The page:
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Trump’s victory lap on economy deserved, but his policies fall short
The president’s first State of the Union included a single hit — on the economy — and a lot of policy misses
President Donald Trump’s victory lap on the economy Tuesday night during his first State of the Union address was deserved.
Give him credit that despite the Russia scandal hanging over his administration and the instability rendered by his often angry and inaccurate tweets, he is at the helm of the nation at a time of record low unemployment and record high stock market prices.
These are not insignificant indications that the state of the union is strong, and Trump took his moment to highlight them before the nation and voters.
“This, in fact, is our new American moment,” Trump declared. “There has never been a better time to start living the American dream.”
However, the president can’t claim all of the credit. America’s economy is growing amid a global economic recovery that began before he won the election in November 2016. That didn’t stop Trump from touting his role in the economy for at least half his speech.
While we are still direly concerned about the impact the Tax Cuts and Jobs Act will have on the national debt and deficit, and skeptical about whether the wealth generated by the giveaway will trickle down, it is clear that it is spurring considerable investment and, in a few notable cases, increased wages for employees.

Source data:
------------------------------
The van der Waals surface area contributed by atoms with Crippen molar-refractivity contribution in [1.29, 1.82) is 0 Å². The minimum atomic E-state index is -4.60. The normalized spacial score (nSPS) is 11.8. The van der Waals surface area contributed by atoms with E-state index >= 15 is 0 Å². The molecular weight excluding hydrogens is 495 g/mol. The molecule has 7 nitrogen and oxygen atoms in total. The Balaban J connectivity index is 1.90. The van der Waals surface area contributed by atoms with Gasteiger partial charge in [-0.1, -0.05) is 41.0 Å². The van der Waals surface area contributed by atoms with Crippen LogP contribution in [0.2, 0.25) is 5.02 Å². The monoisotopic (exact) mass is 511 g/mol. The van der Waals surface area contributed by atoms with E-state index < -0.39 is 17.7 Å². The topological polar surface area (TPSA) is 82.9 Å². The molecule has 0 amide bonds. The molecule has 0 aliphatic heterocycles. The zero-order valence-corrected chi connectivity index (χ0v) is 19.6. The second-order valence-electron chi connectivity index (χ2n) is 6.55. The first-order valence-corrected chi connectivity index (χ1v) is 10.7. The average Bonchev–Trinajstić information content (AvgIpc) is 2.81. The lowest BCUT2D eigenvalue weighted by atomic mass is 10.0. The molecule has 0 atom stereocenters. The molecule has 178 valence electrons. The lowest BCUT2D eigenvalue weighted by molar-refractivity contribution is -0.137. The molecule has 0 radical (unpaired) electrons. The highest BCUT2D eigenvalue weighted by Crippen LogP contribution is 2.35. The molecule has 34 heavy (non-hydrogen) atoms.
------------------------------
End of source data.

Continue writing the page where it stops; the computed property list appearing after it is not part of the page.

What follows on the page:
Private investment in our nation is overdue and welcome, but America also needs public investment in infrastructure. Trump called on Congress to pass a bill creating $1.5 trillion in new infrastructure spending, leveraging federal dollars against state, local and private spending.
“We will build gleaming new roads, bridges, highways, railways and waterways all across our land,” Trump said. “And we will do it with American heart, American hands and American grit.”
That sounds great, and in line with Trump’s campaign promises.
But after spending more than $1.5 trillion on tax cuts, little remains to fund our entitlement programs, military and other government agencies, let alone unbudgeted and unfunded infrastructure needs without pushing the national debt under Trump to the brink of terrifying. A funding source is needed for infrastructure.
Trump’s economic achievements have been mired by his domestic policy decisions that have shown a shocking lack of compassion.
Rep. Ed Perlmutter, a Democrat from Arvada, planned to bring Viviana Andazola Marquez to the State of the Union to highlight just such cruel policies. Marquez, a U.S. citizen who was raised in Colorado, had her family torn apart two months ago when her father was deported.
“He learned English, he was paying taxes — doing everything right,” Perlmutter said of Andazola Marquez’s dad, Melecio Andazola Morales.
Trump highlighted his plan for immigration reform on Tuesday night and, despite his claims, it was far from a middle-of-the-road compromise.
Nothing more needs to be said of his time spent attacking those who came to America in pursuit of a better life than his cheap shot at undocumented childhood arrivals, known as Dreamers, many of whom were in the audience Tuesday night.
“My duty, and the sacred duty of every elected official in this chamber, is to defend Americans, to protect their safety, their families, their communities, and their right to the American dream. Because Americans are dreamers, too,” Trump said.
Trump’s immigration remarks made his opening call for Republicans and Democrats to “set aside our differences, to seek common ground and to summon the unity we need” ring hollow.Content originally published by the Denver Post on January 30, 2018.